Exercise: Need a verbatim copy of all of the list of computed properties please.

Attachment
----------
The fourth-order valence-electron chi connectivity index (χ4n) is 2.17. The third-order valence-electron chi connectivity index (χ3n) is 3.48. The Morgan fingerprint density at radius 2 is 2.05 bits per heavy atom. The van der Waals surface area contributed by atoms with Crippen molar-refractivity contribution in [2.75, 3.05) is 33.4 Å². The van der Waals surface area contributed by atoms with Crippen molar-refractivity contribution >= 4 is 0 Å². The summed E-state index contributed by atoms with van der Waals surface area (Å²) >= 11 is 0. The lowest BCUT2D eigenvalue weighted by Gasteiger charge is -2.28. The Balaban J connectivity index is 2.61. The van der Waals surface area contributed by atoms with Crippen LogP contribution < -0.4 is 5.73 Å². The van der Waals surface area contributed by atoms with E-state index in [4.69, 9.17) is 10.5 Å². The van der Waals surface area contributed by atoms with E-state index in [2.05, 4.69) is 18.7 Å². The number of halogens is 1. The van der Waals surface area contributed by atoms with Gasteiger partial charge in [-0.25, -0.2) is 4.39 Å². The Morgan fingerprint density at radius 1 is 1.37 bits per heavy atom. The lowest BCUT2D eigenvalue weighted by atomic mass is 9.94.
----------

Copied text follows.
The fourth-order valence-electron chi connectivity index (χ4n) is 2.17. The third-order valence-electron chi connectivity index (χ3n) is 3.48. The Morgan fingerprint density at radius 2 is 2.05 bits per heavy atom. The van der Waals surface area contributed by atoms with Crippen molar-refractivity contribution in [2.75, 3.05) is 33.4 Å². The van der Waals surface area contributed by atoms with Crippen molar-refractivity contribution >= 4 is 0 Å². The summed E-state index contributed by atoms with van der Waals surface area (Å²) >= 11 is 0. The lowest BCUT2D eigenvalue weighted by Gasteiger charge is -2.28. The Balaban J connectivity index is 2.61. The van der Waals surface area contributed by atoms with Crippen LogP contribution < -0.4 is 5.73 Å². The van der Waals surface area contributed by atoms with E-state index in [4.69, 9.17) is 10.5 Å². The van der Waals surface area contributed by atoms with E-state index in [2.05, 4.69) is 18.7 Å². The number of halogens is 1. The van der Waals surface area contributed by atoms with Gasteiger partial charge in [-0.25, -0.2) is 4.39 Å². The Morgan fingerprint density at radius 1 is 1.37 bits per heavy atom. The lowest BCUT2D eigenvalue weighted by atomic mass is 9.94.